Not sure what impact this will have on the blog. Maybe I’ll actually post more often.
Incidentally, being as cheap as I am with my clothing, you have no idea how many shirts I own that were inelligible for packing for this trip because they were $5 Old Navy flag T’s. From what I hear, the American flag isn’t as cool over there as it is here. Maybe they’d understand if I explained it by converting $5 to their native currency.
Coon Dog alerted me to the fact that Jim Norton is on Last Comic Standing. I read Norton’s blog and he doesn’t explicitly mention it, but some of the comments are interesting.
One of them points to this article which basically reveals (and NBC admits to) the fact that the celebrity/comedian judges don’t actually decide who gets on to the show. The judges just make their comments, and ultimately the contestants are picked by producers/management – not necessarily based on comedic talent, but in good part based on a mix of personalities who would be interesting to live in a house together.
Another post reveals some supposedly “inside news” that Norton doesn’t get into the house because he has a contract with MTV, and some gay guy named Ant gets into the house even though he bombed and the judges walk out in protest or something.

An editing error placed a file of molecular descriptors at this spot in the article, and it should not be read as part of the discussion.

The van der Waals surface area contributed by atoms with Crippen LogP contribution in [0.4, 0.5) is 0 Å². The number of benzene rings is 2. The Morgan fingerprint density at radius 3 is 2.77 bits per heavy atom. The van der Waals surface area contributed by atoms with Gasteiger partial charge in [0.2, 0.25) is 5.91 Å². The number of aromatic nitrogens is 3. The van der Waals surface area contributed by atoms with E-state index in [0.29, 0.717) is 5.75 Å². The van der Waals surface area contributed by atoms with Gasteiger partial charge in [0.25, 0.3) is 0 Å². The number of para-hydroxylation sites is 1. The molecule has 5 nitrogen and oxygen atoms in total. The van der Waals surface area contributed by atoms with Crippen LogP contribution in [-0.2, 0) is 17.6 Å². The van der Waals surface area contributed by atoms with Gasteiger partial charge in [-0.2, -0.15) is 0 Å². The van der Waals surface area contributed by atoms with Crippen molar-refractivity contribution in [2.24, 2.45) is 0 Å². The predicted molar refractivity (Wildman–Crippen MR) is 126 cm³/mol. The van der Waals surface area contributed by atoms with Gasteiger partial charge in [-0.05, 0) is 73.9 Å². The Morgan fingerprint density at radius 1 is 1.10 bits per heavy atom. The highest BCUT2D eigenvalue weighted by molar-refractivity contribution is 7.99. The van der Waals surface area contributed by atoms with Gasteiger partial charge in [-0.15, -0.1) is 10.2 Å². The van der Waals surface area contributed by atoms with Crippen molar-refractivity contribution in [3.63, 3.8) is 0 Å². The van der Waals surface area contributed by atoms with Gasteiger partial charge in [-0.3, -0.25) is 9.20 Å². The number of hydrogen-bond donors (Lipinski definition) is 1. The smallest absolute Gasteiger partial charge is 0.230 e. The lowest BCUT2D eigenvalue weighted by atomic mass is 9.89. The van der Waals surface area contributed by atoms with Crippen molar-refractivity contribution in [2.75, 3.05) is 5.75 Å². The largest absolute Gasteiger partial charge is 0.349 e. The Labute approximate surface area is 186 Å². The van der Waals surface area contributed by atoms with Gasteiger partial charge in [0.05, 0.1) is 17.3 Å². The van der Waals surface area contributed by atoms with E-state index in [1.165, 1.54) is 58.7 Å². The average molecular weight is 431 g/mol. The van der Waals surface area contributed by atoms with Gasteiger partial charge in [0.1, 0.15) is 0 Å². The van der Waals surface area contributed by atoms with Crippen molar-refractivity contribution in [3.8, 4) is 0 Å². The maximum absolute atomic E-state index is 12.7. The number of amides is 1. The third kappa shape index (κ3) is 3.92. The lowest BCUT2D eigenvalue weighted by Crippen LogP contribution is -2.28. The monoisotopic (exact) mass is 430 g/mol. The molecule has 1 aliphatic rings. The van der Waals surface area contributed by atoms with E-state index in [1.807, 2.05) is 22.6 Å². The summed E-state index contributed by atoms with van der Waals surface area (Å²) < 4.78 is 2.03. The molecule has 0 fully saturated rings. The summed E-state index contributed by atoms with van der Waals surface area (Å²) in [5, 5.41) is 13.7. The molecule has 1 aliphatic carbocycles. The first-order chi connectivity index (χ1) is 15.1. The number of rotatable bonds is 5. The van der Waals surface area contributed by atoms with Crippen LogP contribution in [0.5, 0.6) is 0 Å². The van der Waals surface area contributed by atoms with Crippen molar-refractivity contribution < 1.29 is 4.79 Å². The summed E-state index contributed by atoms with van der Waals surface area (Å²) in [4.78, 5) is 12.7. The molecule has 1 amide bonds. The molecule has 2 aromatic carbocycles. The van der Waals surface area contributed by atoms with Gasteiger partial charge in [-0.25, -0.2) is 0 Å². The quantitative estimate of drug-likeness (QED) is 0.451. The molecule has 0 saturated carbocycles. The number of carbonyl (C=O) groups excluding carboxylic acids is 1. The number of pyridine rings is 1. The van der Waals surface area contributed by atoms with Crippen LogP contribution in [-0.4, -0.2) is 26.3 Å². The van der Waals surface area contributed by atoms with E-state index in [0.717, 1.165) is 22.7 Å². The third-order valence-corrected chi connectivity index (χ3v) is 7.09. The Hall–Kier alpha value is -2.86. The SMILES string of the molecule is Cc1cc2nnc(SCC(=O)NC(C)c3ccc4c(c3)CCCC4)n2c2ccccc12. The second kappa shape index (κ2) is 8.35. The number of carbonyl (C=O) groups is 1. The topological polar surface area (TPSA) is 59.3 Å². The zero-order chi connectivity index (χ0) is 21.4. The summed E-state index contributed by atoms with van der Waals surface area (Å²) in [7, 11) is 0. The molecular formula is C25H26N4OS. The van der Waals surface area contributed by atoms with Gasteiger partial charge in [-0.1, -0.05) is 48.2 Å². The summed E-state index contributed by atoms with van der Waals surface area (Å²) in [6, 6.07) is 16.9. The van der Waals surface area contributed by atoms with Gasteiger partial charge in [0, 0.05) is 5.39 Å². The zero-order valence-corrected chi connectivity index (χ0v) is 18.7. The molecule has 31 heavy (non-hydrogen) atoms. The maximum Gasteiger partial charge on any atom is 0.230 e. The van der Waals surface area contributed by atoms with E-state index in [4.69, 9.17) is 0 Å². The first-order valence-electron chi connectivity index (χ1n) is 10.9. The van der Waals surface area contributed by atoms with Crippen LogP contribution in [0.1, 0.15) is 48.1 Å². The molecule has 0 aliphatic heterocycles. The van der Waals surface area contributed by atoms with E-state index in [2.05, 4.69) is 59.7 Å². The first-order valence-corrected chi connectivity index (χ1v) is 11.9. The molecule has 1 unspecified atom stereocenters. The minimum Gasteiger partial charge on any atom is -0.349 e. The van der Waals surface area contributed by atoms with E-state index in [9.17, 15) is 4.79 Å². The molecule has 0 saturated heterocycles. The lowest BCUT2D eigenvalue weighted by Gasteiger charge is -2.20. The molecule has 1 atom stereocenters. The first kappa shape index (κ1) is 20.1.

I missed the first two shows (I’m downloading them now from suprnova.org), but assuming there are at least some funny comics chosen I’ll probably watch the whole season. It sure would be great if Norton made it though….
This is a pretty interesting article.
If the FCC had been in charge of overseeing the Internet, we’d likely be waiting for the Mosaic Web browser to receive preliminary approval from the Wireline Competition Bureau. Instead, the Internet has transformed from a research curiosity into a mainstay of the world’s economy–in less time than it took the FCC to approve the first cell phone licenses.
Embarassing though it may be, I watched the Libertarian national convention for no less than 3-4 hours on CSPAN, Sunday. There were 3 major contenders – Aaron Russo, Michael Badnarik, and Gary Nolan. (There were a few votes for Drew Carey also, incidentally).
The candidate who’s campaign manager stayed at my apartment a few months ago was Gary Nolan, so I was routing for him for the most part. After the first round of voting, it was extremely close. Russo had 258 delegate votes, Badnarik had 256, and I think Nolan was 10 or so behind Badnarik.
That’s the part where I left and went to Microcenter for an hour, and then missed the events that transpired before the second round of voting: Nolan conceeded the race, and encouraged his supporters to vote for Badnarik. When I returned, I saw Badnarik end up winning the race. Apparently he did very well in the debate the day before.
So, for those of you even moderately interested in the Libertarian party, a good way to help out would be to donate a few bucks to Badnarik. He must be a good guy – he’s a computer programmer after all.